Biochemistry of Metabolism
About this Project & the Studio Teaching Format
About This Project
The Studio Molecular Biochemistry project began with a Strategic Initiatives Grant from Rensselaer Polytechnic Institute (1996-97) to Professors Joyce J. Diwan and Joseph T. Warden, for development of interactive computer-based materials for teaching biochemistry in studio format. That joint project continued with Grant 9752343 to J. Diwan and J. Warden from the National Science Foundation Division of Undergraduate Education (1998-2000).
J. Diwan has received support for this project from the Basic Biosciences Minigrants Foundation (2002). A grant to Rensselaer's Biology Department from the Howard Hughes Medical Institute has provided additional support.
Project evaluators have included Professors Michael Kalsher and Holly Traver.
The web pages on biochemistry of metabolism presented here were developed by J. Diwan, as her part of the joint project, and are now independently maintained by J. Diwan. Several undergraduate students at Rensselaer have assisted with development of animations and other graphics. The work is ongoing. Materials for all topics included are upgraded annually.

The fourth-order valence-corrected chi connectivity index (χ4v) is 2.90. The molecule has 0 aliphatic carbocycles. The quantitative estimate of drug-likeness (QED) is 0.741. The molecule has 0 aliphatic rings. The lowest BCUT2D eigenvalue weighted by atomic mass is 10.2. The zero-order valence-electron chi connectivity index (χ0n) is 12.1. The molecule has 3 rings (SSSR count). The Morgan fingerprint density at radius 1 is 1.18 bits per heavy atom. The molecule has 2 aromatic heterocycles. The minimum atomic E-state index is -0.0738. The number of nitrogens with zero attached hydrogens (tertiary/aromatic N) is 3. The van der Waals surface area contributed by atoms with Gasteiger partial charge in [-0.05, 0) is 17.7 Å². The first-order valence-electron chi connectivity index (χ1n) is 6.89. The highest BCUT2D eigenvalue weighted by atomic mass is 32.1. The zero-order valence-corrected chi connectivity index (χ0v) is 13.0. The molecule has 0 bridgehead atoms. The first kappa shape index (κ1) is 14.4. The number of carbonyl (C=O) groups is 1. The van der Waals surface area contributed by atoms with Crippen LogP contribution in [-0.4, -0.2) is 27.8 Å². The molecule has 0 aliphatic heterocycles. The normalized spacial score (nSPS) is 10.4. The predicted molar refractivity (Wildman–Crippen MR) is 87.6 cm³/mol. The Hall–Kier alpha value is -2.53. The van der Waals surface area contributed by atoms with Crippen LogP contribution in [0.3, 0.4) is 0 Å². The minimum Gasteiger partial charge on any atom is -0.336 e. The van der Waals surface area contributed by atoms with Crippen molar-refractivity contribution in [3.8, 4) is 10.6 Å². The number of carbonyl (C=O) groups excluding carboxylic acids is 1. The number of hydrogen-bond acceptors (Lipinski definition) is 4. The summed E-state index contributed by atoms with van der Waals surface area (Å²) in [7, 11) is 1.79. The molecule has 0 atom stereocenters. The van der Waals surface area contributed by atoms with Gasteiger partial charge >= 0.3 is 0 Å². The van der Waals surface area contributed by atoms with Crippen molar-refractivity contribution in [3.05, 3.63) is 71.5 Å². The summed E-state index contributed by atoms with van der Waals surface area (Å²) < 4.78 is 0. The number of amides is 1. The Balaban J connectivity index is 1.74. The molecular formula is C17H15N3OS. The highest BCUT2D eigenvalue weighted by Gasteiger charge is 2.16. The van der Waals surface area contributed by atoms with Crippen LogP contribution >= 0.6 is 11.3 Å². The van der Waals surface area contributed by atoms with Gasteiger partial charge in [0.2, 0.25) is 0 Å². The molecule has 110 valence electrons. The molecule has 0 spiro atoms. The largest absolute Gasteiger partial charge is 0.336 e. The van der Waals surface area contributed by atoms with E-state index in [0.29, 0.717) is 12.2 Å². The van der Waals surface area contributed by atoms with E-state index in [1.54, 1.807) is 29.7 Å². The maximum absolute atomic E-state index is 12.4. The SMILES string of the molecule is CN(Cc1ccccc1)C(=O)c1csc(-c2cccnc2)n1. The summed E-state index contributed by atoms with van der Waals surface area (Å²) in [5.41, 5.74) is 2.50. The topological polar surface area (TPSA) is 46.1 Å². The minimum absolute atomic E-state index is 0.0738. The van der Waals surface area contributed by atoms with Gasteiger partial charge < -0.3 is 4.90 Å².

These materials are used to teach, in studio format, aspects of metabolism within the 2-semester Molecular Biochemistry course at Rensselaer. Consistent with findings from other studio courses at Rensselaer (e.g., a genetics course), results of student polls indicated that students participating in the studio Molecular Biochemistry course liked alternating lecture and group exercises; they felt that working in groups helped them to learn the material; and they perceived that the technology used made the course more interesting, and made it easier to learn the material. Comparison of pre-test and post-test grades on a knowledge test administered at the beginning and end of a semester indicated a significant gain in learning using the studio approach Reference: H. A. Traver, M. J. Kalsher, J. J. Diwan, & J. T. Warden, 2001, Biochemistry and Molecular Biology Education, 29: 50-53.
The Studio Class Format
The studio class format requires a classroom with internet-connected computers, or network ports for student laptops. Preferably there should be at least one computer per two students. Equipment for projection from a networked instructor's computer or laptop is essential. A class size of 30-40 students is optimal, although a class with up to 60 students is feasible with competent teaching assistants. An ideal studio classroom would have student desks clustered so as to promote interactions among small groups of 2-4 students, while they carry out studio exercises. The room layout should allow instructors to circulate through the room to interact individually with students while they work.